Jindal School of Government and Policy organises policy dialogue on ‘Legal Empowerment and SDG 16’
The Public Policy Club at the Jindal School of Government and Public Policy (JSGP) & Policy Talks, organised a policy dialogue on ‘Legal Empowerment and SDG 16’ with Dr. Naresh Singh, International Development Advisor, Canada and Mr. Bibek Debroy, Economic Advisory Council to the Prime Minister of India and Member of NITI Aayog. It was moderated by Professor Ramaswamy Sudarshan, Dean, JSGP, on Monday 11th February 2019, at Jindal Global Educational & Professional Academy, NTH Building, Qutab Institutional Area, Delhi.
Policy Talks is a body cofounded by Meenuka Mathew, JSGP alumna, which provides public policy resources, opportunity, leadership, and tools needed by civil society to expand, enhance, and sustain their ability to advance social change. The Public Policy Club is a student led initiative at the JSGP mentored by the Dean Professor Sudarshan organises events such as workshops, and seminars for students on different public policy issues.
Dr. Naresh Singh was Executive Director of the Commission on Legal Empowerment of the Poor. Prof. Bibek Debroy contributed to the work of the Commission, which was co-chaired by Ms. Madeleine Albright and Prof Hernando de Soto. The commission published its report in 2008.
Along with the Prof. Bibek Debroy, Dr. Naresh Singh and Professor Sudarshan as moderator, Vice Chancellor of the O.P. Jindal Global University Professor (Dr.) C. Raj Kumar was also present on the occasion. Professor (Dr.) Kumar welcomed the guests and mentioned that public policy school has been an effort on the part of the university to engage with issues surrounding policy not only related to only universities but also with the government, non-governmental organizations, think-tanks, research institutions etc. He reiterated that public policy school has an important role to play to help government take informed decisions and continuously working towards speaking truth to power. Government rarely tend to take suggestions from outside of the government, nonetheless such dialogues are important which brings together people from different walks of life to create a unique perspective to look at problems.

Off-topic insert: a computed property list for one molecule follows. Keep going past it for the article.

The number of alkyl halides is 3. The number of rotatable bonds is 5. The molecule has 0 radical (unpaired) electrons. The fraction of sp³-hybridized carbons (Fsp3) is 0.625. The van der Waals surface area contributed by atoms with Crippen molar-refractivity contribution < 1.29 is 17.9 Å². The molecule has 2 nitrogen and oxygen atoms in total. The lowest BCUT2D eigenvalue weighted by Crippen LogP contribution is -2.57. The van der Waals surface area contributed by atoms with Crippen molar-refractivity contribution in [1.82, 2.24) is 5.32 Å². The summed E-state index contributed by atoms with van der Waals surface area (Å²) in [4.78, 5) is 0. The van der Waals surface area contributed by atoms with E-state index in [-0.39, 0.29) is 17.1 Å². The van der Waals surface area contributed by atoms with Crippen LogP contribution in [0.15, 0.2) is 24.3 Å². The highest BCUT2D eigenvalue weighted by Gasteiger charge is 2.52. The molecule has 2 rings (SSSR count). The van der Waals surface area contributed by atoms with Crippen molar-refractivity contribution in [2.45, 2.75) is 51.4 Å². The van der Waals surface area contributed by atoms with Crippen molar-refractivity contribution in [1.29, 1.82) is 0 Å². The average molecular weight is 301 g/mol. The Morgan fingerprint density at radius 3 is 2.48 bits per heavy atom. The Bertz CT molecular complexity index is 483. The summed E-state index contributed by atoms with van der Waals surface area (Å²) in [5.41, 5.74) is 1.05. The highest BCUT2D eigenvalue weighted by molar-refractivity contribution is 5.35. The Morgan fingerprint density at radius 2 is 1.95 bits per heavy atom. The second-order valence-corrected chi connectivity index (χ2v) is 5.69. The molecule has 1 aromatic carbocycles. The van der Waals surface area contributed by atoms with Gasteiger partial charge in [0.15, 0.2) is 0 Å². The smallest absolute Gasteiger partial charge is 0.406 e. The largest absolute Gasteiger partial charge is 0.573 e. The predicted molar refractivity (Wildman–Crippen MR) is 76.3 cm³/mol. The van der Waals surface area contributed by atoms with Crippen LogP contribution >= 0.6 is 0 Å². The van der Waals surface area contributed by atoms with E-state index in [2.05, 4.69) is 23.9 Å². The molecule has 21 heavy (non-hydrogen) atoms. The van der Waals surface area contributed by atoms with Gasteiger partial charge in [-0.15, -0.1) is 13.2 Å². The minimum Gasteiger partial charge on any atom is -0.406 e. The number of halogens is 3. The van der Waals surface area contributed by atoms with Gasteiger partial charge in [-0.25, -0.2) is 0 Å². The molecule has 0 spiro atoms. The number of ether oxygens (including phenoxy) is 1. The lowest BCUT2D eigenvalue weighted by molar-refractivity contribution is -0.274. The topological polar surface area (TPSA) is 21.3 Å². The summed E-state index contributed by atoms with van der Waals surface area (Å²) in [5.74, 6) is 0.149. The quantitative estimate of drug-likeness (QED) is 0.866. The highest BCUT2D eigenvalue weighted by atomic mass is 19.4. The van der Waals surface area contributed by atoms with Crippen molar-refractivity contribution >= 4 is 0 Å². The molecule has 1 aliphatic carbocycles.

Dr. Naresh Singh stated that in 2008, his commission identified that 4 billion people at that point of time, could not use the law to improve their living. The only time when the people encountered a law when they faced some sort of a punitive action. Those people are the people who live in the so called ‘informal’ sector. In India, the current estimates show us that 90% of the livelihoods and 50% of the GDP come from the informal sector. Dr. Naresh Singh talked about four pillars – property rights, business rights, labor rights, and access to justice & rule of law for empowerment of people. The other four steps for people to take action for their empowerment are – mobilization, articulation, contestation, and confirmation.
Professor Bivek Debroy discussed all the four pillars in Indian context. He said that the four individual reports of the commission of legal empowerment of the poor should be available and read by everyone. The four individual reports are not available and only the aggregate composite report of is available.
Professor Sudarshan welcomed the guests as well as talked about the importance of the Commission on Legal Empowerment of the Poor.
The other eminent guests present in the session were Dr. Parth Shah, Anup Pujari and others.